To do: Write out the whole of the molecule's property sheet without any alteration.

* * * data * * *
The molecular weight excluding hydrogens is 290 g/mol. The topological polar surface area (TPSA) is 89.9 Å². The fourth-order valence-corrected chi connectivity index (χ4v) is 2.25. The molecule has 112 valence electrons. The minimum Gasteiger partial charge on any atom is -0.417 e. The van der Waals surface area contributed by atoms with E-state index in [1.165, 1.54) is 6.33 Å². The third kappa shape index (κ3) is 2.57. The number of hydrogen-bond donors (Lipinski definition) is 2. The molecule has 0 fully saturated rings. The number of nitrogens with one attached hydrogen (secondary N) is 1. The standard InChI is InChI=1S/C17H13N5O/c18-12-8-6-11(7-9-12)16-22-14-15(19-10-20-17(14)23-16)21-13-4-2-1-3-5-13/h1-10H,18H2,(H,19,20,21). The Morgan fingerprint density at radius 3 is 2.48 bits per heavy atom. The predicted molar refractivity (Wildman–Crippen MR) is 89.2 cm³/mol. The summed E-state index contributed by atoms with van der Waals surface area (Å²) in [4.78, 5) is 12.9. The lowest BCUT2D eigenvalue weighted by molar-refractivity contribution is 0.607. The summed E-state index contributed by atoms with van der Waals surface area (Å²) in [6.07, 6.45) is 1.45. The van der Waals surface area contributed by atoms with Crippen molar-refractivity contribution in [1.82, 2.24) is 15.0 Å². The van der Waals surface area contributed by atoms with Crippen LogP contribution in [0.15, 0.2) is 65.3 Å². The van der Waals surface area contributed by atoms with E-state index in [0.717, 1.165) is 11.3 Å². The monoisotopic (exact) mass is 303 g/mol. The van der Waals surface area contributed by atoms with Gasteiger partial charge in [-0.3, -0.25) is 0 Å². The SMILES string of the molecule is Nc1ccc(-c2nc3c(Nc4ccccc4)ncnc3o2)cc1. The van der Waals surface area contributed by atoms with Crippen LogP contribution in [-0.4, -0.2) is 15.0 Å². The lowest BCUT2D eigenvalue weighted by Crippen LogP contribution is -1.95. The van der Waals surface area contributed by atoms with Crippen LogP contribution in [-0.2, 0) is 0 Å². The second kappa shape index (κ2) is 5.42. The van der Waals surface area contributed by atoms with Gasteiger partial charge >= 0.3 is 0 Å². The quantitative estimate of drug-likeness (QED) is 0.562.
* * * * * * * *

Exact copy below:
The molecular weight excluding hydrogens is 290 g/mol. The topological polar surface area (TPSA) is 89.9 Å². The fourth-order valence-corrected chi connectivity index (χ4v) is 2.25. The molecule has 112 valence electrons. The minimum Gasteiger partial charge on any atom is -0.417 e. The van der Waals surface area contributed by atoms with E-state index in [1.165, 1.54) is 6.33 Å². The third kappa shape index (κ3) is 2.57. The number of hydrogen-bond donors (Lipinski definition) is 2. The molecule has 0 fully saturated rings. The number of nitrogens with one attached hydrogen (secondary N) is 1. The standard InChI is InChI=1S/C17H13N5O/c18-12-8-6-11(7-9-12)16-22-14-15(19-10-20-17(14)23-16)21-13-4-2-1-3-5-13/h1-10H,18H2,(H,19,20,21). The Morgan fingerprint density at radius 3 is 2.48 bits per heavy atom. The predicted molar refractivity (Wildman–Crippen MR) is 89.2 cm³/mol. The summed E-state index contributed by atoms with van der Waals surface area (Å²) in [4.78, 5) is 12.9. The lowest BCUT2D eigenvalue weighted by molar-refractivity contribution is 0.607. The summed E-state index contributed by atoms with van der Waals surface area (Å²) in [6.07, 6.45) is 1.45. The van der Waals surface area contributed by atoms with Crippen molar-refractivity contribution in [1.82, 2.24) is 15.0 Å². The van der Waals surface area contributed by atoms with Crippen LogP contribution in [0.15, 0.2) is 65.3 Å². The van der Waals surface area contributed by atoms with E-state index in [0.717, 1.165) is 11.3 Å². The monoisotopic (exact) mass is 303 g/mol. The van der Waals surface area contributed by atoms with Gasteiger partial charge in [-0.3, -0.25) is 0 Å². The SMILES string of the molecule is Nc1ccc(-c2nc3c(Nc4ccccc4)ncnc3o2)cc1. The van der Waals surface area contributed by atoms with Crippen LogP contribution in [-0.4, -0.2) is 15.0 Å². The lowest BCUT2D eigenvalue weighted by Crippen LogP contribution is -1.95. The van der Waals surface area contributed by atoms with Crippen LogP contribution in [-0.2, 0) is 0 Å². The second kappa shape index (κ2) is 5.42. The van der Waals surface area contributed by atoms with Gasteiger partial charge >= 0.3 is 0 Å². The quantitative estimate of drug-likeness (QED) is 0.562.